Activist investor Bill Ackman could face action from J.C. Penney Company, Inc. (NYSE:JCP)’s board of directors, according to Joann S. Lublin, Suzanne Kapner and Emily Glazer of The Wall Street Journal. Sources told the publication that board members were considering action because Ackman publicly released what should have been confidential boardroom negotiations two times last week.

J.C. Penney

J.C. Penney board holds phone conference

Sources told The WSJ that board members held a phone meeting Sunday to consider what steps it should take after Ackman’s release of the information. They reportedly considered his strong suggestion that they should speed up the process to find a replacement for Interim Chief Executive Officer Myron Ullman. The board didn’t immediately take any action, although it could decide at any time what to do about the suggestion from Ackman.

Ackman at odds with J.C. Penney’s board

Ackman’s release of the boardroom disagreements last week has put him at odds with the retail chain’s board. He released a letter he wrote to J.C. Penney Company, Inc. (NYSE:JCP)’s board initially telling it to act more quickly in finding a replacement for Ullman. The board said it was wrong of Ackman to release the letter publicly at the same time as delivering it to members.

Board members have apparently said since then that Ackman “crossed the line” and is now a “rogue” director. However, their options for dealing with Ackman’s actions may be limited. His fund Pershing Square Management holds an almost 18 percent stake in J.C. Penney Company, Inc. (NYSE:JCP). He’s also a board member, and it’s very difficult to remove one even when there’s such hostility among members of the board.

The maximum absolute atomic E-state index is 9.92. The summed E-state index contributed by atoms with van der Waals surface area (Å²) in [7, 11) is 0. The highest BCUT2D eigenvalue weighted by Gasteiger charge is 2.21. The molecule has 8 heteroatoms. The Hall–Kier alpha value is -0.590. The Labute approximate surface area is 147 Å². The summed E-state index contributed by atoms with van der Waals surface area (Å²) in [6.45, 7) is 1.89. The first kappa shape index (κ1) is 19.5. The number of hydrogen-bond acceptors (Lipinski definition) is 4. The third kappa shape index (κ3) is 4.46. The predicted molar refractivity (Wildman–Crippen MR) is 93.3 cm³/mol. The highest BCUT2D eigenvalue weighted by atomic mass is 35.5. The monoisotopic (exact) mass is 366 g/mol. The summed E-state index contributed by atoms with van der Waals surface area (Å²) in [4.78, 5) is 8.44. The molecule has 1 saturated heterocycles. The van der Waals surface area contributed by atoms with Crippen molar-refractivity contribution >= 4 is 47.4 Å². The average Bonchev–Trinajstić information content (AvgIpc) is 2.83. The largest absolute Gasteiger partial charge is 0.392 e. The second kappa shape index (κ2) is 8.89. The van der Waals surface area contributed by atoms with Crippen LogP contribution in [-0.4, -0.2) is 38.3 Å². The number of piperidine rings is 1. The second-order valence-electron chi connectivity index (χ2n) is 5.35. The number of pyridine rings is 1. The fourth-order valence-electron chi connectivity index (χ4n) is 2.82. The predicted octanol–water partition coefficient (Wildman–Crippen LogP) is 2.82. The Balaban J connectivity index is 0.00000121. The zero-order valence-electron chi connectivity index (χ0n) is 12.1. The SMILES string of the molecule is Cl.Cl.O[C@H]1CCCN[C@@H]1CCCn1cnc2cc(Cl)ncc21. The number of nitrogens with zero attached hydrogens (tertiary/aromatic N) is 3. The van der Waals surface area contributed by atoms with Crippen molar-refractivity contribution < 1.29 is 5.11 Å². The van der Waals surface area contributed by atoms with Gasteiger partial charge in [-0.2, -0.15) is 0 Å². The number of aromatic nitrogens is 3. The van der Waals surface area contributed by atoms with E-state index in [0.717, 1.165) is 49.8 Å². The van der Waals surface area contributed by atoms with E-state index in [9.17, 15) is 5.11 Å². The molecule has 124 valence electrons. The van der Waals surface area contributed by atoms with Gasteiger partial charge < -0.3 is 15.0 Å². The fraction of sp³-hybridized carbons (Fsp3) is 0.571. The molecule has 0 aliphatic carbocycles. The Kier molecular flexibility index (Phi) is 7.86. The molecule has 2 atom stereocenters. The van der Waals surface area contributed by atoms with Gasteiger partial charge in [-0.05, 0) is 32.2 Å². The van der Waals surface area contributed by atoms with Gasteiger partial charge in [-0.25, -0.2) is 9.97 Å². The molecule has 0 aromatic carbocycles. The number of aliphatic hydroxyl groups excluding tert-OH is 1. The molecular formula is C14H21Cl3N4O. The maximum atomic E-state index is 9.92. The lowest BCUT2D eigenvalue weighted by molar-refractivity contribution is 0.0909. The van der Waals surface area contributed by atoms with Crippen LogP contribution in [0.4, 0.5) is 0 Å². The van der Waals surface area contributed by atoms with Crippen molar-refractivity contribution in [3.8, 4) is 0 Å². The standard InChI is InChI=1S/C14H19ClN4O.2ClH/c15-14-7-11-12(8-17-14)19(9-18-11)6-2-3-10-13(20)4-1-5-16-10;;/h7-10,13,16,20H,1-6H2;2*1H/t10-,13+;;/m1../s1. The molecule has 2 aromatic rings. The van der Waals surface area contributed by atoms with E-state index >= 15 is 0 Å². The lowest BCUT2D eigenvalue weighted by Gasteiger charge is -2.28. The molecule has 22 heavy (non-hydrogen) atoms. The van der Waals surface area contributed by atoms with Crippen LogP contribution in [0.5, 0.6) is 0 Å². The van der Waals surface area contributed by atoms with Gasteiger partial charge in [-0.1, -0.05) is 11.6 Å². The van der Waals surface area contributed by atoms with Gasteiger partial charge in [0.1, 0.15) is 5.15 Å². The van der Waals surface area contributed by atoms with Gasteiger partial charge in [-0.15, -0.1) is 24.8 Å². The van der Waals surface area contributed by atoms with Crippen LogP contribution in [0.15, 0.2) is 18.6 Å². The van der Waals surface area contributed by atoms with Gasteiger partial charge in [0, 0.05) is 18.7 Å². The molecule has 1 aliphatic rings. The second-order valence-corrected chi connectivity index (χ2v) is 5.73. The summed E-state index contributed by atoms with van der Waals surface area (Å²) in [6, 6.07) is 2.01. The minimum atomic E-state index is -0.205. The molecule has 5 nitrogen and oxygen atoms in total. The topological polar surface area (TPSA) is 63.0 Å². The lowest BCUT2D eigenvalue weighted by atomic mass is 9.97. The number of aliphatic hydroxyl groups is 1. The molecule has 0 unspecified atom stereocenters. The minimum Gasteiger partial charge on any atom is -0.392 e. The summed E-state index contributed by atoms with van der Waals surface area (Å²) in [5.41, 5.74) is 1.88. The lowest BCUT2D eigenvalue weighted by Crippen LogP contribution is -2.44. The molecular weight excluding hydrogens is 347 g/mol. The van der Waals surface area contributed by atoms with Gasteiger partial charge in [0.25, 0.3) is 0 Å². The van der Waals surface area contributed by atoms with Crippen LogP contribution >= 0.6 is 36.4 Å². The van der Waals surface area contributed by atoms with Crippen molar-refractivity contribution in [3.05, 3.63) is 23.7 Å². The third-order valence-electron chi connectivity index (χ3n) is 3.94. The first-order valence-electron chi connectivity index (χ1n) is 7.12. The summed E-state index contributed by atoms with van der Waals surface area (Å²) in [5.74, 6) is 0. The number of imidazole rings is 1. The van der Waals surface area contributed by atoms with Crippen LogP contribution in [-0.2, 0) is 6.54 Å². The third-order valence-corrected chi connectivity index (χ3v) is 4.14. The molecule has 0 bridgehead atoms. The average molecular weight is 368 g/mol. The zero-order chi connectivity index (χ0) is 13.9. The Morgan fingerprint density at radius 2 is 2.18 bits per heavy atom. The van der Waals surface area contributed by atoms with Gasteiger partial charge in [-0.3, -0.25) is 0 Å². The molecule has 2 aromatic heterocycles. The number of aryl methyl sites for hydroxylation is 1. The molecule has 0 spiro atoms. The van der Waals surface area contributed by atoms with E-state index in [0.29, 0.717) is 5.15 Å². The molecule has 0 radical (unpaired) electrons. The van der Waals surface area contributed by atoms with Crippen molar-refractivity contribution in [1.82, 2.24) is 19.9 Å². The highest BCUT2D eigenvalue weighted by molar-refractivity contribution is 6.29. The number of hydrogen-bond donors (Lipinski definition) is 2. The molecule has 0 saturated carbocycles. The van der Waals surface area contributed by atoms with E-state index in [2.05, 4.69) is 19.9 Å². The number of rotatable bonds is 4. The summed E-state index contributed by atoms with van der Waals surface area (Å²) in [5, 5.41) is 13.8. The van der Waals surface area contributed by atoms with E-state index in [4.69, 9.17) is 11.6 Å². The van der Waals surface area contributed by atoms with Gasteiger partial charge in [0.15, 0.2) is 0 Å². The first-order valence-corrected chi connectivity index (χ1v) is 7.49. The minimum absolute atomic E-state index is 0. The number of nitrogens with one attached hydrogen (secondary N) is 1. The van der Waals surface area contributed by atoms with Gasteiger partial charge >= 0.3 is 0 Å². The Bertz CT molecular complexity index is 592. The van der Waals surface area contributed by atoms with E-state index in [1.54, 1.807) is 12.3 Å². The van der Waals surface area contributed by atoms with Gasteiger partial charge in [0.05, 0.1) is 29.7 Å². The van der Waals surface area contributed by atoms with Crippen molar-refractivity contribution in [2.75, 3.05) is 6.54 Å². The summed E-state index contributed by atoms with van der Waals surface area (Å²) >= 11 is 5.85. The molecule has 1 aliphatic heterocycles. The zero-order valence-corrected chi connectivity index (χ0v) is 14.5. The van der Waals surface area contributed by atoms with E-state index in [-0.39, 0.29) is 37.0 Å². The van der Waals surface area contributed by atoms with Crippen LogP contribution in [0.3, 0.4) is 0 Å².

What legal experts say about J.C. Penney

The Wall Street Journal interviewed legal experts about what the chain’s board could do about Ackman. Weinberg Center for Corporate Governance head Charles Elson said there’s little the board could do from a legal standpoint to get rid of Ackman. They could create a special committee which serves as a de facto board and which does not contain Ackman.

That’s what HealthSouth Corp (NYSE:HLS)—a company which Elson serves as a board member—did when it fired founder and CEO Richard Scrushy in 2003. He refused to resign from the board, and the company then created a special committee. The legal battle in that case stretched out for years.

However J.C. Penney Company, Inc. (NYSE:JCP) does form such a committee, Ackman could sue the retail chain, arguing that the committee prevents him from carrying out his fiduciary duties. Ackman doesn’t stand for re-election to the board until next year, so the board may be stuck with him until at least then. At that time, they could decide that he shouldn’t be re-nominated for his seat.